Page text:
Astronomers Suspect Exoplanet WOLF 1061c can become home to someone else’s colony

Planet Wolf 1061c is of particular interest to foreign hunters because of its privileged position relative to its parent star. The exoplanet, which is believed to be at least 4 times more massive than the Earth, revolves around its star in the so-called inhabited zone, a region where it can be maintained in liquid form. And since the prescription of life, which we know, is connected with liquid water, the position of the planets can mean that it can nourish life.

The wolf 1061c revolves around the red dwarf wolf 1061 along with two other supposedly stony planets, all of them larger than the planet we call home. Red dwarfs are small and relatively cool stars. The largest of them are only half of our Sun, and their surface temperature is less than 4000 degrees Kelvin. Because of this, red dwarfs can support the fusion reaction in their nuclei much longer than stars like our sun. Since their fuel consumption is lower, red dwarfs can burn up to 2.5 trillion years. This extreme longevity could give life many chances to emerge, adapt and develop.

The Wolf system of the 1061 is of interest to the astronomical community because of the relatively short distance that separates it from us. In the cosmic plan, 14 light-years is a stone, and this can offer our scientists a unique opportunity to learn, and who knows, maybe one day even colonize an inhabited exoplanet.

Credits for this discovery go to Duncan Wright and his team of astrophysicists at the University of New South Wales. Using the data obtained with the HARPS (High Accuracy Radial Velocity Planet Searcher) device installed at the telescope of the European Southern Observatory in La Cille, they were able to determine the orbits and masses of the planets rotating around the Wolf 1061.

Scientists from the University of San Francisco believe that the Wolf 1061c is one of the best candidates for our attention, along with the now famous Proxima b, another exoplanet that sits in the zone of Goldilocks, where the water is liquid. But, unlike Proxima b, Wolf 1061c is not a water world, and the presence of sushi is a good indicator of geological processes that could contribute to the emergence and development of life.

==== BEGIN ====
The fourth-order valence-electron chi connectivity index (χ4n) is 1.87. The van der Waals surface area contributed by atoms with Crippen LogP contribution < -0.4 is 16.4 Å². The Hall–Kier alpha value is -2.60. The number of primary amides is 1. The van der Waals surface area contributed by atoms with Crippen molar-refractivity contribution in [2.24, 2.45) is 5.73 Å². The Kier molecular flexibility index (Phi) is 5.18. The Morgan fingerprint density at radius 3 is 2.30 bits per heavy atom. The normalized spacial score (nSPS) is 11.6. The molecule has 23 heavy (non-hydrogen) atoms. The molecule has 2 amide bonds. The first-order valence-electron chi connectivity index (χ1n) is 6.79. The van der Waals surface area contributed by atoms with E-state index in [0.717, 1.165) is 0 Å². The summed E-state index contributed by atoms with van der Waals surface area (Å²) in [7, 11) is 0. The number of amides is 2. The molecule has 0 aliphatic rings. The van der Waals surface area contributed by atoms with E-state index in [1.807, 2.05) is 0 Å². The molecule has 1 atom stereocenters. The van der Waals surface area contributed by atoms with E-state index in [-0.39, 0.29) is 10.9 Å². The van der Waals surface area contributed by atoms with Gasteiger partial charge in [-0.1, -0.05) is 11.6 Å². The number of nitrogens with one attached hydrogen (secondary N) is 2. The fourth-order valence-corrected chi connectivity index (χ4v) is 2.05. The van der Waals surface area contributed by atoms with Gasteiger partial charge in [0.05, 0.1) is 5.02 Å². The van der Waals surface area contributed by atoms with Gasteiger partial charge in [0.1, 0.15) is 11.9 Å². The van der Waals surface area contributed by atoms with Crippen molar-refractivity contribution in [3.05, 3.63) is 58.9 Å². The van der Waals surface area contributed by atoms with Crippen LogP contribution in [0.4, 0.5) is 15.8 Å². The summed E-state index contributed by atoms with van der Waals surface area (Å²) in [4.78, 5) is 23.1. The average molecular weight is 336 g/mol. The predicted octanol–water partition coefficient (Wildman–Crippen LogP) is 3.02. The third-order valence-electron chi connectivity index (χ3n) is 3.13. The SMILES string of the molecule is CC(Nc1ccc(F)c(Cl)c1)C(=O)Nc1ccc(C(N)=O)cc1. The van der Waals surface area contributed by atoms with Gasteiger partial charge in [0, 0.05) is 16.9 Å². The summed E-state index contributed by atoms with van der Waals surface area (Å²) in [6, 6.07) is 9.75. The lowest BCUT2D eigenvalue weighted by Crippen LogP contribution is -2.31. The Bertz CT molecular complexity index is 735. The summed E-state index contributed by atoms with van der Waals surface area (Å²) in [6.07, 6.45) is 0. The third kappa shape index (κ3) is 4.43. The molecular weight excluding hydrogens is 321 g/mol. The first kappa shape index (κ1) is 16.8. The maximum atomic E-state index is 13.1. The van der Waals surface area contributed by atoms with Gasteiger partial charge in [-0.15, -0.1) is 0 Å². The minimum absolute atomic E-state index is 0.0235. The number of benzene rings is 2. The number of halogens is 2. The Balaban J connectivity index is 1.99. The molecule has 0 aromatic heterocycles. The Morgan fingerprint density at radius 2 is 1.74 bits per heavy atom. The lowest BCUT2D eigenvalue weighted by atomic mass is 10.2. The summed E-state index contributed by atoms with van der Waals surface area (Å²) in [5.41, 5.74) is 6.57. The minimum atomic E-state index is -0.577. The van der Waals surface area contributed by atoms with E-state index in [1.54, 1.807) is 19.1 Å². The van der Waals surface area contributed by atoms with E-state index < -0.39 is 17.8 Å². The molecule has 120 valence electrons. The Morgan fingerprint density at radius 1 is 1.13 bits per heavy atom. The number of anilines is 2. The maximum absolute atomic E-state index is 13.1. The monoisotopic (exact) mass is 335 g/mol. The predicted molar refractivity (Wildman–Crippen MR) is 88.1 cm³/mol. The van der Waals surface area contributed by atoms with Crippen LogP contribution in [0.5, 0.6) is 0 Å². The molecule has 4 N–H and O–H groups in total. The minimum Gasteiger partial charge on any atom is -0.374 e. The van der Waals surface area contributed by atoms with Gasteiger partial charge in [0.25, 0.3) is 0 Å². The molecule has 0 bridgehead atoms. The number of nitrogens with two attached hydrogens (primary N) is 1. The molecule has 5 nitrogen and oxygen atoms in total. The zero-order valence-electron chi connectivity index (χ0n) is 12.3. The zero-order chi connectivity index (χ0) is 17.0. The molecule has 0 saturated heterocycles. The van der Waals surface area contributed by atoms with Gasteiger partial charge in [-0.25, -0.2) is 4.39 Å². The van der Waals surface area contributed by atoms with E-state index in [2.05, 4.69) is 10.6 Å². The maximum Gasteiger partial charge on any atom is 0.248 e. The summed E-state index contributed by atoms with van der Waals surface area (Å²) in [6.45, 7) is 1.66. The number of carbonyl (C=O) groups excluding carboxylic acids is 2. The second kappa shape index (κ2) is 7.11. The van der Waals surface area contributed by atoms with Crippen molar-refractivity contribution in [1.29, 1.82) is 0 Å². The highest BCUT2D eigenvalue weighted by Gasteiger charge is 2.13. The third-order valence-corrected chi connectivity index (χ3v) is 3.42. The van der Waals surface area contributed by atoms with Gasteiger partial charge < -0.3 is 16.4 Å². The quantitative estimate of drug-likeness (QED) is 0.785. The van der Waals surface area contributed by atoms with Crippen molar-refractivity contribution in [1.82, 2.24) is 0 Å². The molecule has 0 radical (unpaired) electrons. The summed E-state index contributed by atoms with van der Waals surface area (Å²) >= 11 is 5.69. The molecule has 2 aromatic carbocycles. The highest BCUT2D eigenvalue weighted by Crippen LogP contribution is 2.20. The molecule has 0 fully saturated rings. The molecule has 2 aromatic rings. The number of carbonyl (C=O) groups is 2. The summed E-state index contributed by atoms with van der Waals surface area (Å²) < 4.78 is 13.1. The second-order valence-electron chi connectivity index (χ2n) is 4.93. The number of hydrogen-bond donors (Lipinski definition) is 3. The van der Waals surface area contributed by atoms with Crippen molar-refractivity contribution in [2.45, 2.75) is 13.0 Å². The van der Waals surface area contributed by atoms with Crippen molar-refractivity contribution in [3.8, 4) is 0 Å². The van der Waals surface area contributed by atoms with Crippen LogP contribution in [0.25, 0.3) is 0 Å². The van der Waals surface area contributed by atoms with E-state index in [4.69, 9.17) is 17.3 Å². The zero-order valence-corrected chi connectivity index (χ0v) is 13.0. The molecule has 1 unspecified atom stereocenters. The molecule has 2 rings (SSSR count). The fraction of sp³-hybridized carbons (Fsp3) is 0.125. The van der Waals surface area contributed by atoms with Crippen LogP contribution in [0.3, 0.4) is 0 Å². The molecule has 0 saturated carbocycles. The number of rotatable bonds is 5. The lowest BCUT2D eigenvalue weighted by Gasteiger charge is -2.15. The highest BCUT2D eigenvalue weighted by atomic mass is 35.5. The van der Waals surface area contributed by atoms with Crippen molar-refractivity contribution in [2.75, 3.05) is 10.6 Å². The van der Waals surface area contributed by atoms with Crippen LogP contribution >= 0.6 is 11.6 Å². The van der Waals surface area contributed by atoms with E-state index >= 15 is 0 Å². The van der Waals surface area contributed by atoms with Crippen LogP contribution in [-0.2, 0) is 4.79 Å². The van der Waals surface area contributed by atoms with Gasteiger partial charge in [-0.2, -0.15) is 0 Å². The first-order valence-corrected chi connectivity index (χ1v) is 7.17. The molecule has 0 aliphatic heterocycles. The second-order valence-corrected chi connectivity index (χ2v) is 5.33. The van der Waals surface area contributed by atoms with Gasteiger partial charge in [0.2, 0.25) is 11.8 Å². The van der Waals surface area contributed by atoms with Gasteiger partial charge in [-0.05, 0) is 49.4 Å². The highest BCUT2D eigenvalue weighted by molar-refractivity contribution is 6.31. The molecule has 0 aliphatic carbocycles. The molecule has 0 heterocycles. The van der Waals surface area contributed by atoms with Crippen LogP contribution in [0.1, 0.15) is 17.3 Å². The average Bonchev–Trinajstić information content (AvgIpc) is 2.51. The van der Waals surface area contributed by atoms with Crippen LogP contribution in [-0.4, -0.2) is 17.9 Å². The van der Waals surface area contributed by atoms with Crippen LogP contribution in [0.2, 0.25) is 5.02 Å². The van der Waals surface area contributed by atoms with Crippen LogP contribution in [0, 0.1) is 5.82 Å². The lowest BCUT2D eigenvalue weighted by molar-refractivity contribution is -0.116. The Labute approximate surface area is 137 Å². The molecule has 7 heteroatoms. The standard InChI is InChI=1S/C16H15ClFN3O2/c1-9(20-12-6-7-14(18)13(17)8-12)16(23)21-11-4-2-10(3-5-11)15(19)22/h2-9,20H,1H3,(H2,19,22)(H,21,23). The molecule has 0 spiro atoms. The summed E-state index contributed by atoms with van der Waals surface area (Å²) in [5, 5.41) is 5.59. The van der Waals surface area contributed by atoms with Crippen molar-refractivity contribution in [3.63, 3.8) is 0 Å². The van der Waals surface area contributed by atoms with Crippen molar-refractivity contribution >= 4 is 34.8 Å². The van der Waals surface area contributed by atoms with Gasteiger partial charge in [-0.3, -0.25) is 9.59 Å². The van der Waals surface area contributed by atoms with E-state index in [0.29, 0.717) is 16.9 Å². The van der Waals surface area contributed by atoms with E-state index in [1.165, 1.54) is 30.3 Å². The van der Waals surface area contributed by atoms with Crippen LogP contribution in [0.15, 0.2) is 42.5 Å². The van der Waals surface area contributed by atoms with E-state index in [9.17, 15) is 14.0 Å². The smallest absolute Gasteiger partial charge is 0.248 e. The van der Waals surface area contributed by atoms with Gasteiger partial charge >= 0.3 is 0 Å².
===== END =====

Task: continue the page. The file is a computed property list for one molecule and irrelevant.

The Wolf 1061 system is important because it is so close and gives other opportunities for further research to see if it really has a life, said astronomer Stephen Kane in the media.

Unfortunately, for those who are easily concerned about news about potential foreigners, there is no guarantee that the Wolf 1061c could be a good home for people or other forms of life. Although it is located in a habitable zone, the planet can rotate its star closer to the extremities of this zone. Too close to your star, and water boils and eventually dissipates into outer space when the planet loses its atmosphere. Too far, and the water on its surface has frozen, retaining its liquid form only in the oceans covered with a thick layer of ice.

Currently, the Wolf 1061c takes the third place in the list of potentially suitable for life planets. Because of its proximity, Mars currently occupies the top position, followed by Proxima b. It is expected that with increased interest from the astronomical community, new data on this exoplanet will appear.

After the appearance of new details, we will be able to delve into our creative exercises with the participation of someone else’s life, how it can look and where it can be found.

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